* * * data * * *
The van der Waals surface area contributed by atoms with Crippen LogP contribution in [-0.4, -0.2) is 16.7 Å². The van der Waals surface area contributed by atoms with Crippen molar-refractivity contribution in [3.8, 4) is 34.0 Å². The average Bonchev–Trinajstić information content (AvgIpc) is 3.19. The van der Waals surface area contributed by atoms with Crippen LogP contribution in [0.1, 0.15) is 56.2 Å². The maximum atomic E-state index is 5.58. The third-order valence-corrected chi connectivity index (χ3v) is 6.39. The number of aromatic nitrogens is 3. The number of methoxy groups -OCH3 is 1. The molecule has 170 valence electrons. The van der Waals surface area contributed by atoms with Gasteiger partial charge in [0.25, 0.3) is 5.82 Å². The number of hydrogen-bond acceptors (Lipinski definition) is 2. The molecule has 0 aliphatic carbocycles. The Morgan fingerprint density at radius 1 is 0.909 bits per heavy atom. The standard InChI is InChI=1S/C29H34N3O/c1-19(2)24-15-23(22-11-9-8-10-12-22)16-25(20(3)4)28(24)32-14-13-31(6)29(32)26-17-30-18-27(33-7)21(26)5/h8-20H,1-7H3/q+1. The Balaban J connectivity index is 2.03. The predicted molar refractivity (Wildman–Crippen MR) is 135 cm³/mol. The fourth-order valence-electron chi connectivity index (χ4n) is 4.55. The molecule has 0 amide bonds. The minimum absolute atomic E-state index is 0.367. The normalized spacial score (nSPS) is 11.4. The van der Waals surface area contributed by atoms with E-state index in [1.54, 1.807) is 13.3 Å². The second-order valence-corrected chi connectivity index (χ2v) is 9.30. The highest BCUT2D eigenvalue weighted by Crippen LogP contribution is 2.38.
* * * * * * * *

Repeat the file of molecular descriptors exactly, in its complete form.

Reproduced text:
The van der Waals surface area contributed by atoms with Crippen LogP contribution in [-0.4, -0.2) is 16.7 Å². The van der Waals surface area contributed by atoms with Crippen molar-refractivity contribution in [3.8, 4) is 34.0 Å². The average Bonchev–Trinajstić information content (AvgIpc) is 3.19. The van der Waals surface area contributed by atoms with Crippen LogP contribution in [0.1, 0.15) is 56.2 Å². The maximum atomic E-state index is 5.58. The third-order valence-corrected chi connectivity index (χ3v) is 6.39. The number of aromatic nitrogens is 3. The number of methoxy groups -OCH3 is 1. The molecule has 170 valence electrons. The van der Waals surface area contributed by atoms with Gasteiger partial charge in [0.25, 0.3) is 5.82 Å². The number of hydrogen-bond acceptors (Lipinski definition) is 2. The molecule has 0 aliphatic carbocycles. The Morgan fingerprint density at radius 1 is 0.909 bits per heavy atom. The standard InChI is InChI=1S/C29H34N3O/c1-19(2)24-15-23(22-11-9-8-10-12-22)16-25(20(3)4)28(24)32-14-13-31(6)29(32)26-17-30-18-27(33-7)21(26)5/h8-20H,1-7H3/q+1. The Balaban J connectivity index is 2.03. The predicted molar refractivity (Wildman–Crippen MR) is 135 cm³/mol. The fourth-order valence-electron chi connectivity index (χ4n) is 4.55. The molecule has 0 amide bonds. The minimum absolute atomic E-state index is 0.367. The normalized spacial score (nSPS) is 11.4. The van der Waals surface area contributed by atoms with E-state index in [1.54, 1.807) is 13.3 Å². The second-order valence-corrected chi connectivity index (χ2v) is 9.30. The highest BCUT2D eigenvalue weighted by Crippen LogP contribution is 2.38.